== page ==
We went to the Arusha "Cultural Heritage Center" today. The parents loved it, and it was very kind of my sister-in-law to take us there, but I personally found it profoundly sad. I expected a museum, but instead found a giant mall of carvings and local art, literally jammed to the rafters, and run by a group of local Indians. They are Ethnic Indian Tanzanians who've been there for a few generations, but they've turned this Cultural Center into a artist clearing house and consignment center. The artists leave their art at the center and when it's sold they are paid a percentage, usually around 30%. For a painting that would ordinarily be less than 30,000 tsh (Tanzanian Shillings, about USD$25) this center wanted USD$120, and happily asked for it in U.S. Dollars. I'm sure I could have negotiated them down to $50 or so, but it's the principle of the thing that bugs me.

The first words out of their mouths after a greeting was "we offer DHL shipping." Why would I come all this way, only to point at a piece of art and have it shipped home? This appears, to me, to largely be the case with African Art. It's been completely commoditized and globalized. The artist is forced to create for the lowest bidder and his art is shoved in a glorified storage area with every other local artist. I appreciate the Indians' ingenuity and business savvy, but the general presentation and hyper-commercialization left a bad taste in my mouth.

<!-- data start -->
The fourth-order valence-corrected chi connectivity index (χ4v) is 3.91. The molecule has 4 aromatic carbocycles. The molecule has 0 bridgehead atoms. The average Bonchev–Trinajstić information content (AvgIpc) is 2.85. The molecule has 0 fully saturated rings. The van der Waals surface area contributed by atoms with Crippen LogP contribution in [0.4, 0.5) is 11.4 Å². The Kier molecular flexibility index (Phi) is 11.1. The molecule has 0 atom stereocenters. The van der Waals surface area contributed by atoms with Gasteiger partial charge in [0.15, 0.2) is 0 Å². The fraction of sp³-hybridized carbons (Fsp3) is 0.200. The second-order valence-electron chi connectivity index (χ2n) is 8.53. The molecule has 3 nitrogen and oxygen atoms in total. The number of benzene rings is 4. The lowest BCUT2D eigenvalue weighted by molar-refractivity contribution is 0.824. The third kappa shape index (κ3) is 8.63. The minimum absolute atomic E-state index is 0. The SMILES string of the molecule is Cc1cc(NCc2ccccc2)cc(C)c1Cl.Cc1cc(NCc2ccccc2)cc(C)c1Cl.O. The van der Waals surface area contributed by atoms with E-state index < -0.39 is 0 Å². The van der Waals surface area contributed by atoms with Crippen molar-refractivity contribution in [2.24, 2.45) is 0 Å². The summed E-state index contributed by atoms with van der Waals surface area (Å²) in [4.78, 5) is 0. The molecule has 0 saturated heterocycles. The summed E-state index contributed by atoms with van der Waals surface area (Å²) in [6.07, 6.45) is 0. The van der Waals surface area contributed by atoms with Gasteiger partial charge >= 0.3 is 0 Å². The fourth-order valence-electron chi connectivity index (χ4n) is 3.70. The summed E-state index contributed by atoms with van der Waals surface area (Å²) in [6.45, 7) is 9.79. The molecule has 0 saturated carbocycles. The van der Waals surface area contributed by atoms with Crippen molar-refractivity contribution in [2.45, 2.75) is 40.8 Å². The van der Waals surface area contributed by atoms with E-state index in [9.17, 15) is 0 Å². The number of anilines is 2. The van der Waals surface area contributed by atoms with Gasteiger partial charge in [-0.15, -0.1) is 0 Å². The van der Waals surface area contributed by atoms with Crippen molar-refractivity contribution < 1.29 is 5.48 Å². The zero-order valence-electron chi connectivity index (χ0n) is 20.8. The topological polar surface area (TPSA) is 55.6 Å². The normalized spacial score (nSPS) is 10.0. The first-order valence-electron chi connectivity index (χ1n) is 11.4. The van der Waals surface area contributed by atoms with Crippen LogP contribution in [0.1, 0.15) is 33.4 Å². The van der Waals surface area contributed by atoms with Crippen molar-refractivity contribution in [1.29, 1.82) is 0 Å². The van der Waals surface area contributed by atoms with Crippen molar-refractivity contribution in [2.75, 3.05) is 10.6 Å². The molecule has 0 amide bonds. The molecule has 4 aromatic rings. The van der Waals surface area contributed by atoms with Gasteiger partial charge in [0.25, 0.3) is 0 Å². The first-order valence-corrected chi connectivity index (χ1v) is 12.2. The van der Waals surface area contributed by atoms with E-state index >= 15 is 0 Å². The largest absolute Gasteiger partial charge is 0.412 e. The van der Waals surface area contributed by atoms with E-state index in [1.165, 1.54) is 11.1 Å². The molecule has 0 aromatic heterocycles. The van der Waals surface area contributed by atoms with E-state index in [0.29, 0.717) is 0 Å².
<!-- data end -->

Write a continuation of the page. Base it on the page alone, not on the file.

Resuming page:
One other thing, we were at a bus depot today, picking up my niece who was coming back from boarding school in Nairobi, and there was a German guy with a camera taking pictures of a particularly attractive local woman whose hair had been freshly braided. I found it very rude of him, as he was furtively sneaking photos of her. Everyone but she knew he was doing it, and it started to be creepy. He should have just asked, and perhaps offered her a sitting fee. In this case, he was a creepy white guy far from home making everyone uncomfortable and giving foreigners a bad name. Maybe I'm hyper-sensitive, but that's how I saw it.

Oh, one other thing. My Video iPod so freaking rocks. I'm loving this thing. I loaded it up with TV shows and Movies from iTunes before we left, and we've been enjoying it, hooked up to the TV here. The iPod supports NTSC and PAL (the non-US TV standard) and works great here. It's like a portable Tivo, and everyone's getting it a kick out of the photo slideshows of the baby growing up. I brought my PSP also, but even though the screen is great, the iPod is getting more use. I'll post a detailed comparison later of the PSP and Video iPod now that I've used both all over the world.

About Scott

Scott Hanselman is a former professor, former Chief Architect in finance, now speaker, consultant, father, diabetic, and Microsoft employee. He is a failed stand-up comic, a cornrower, and a book author.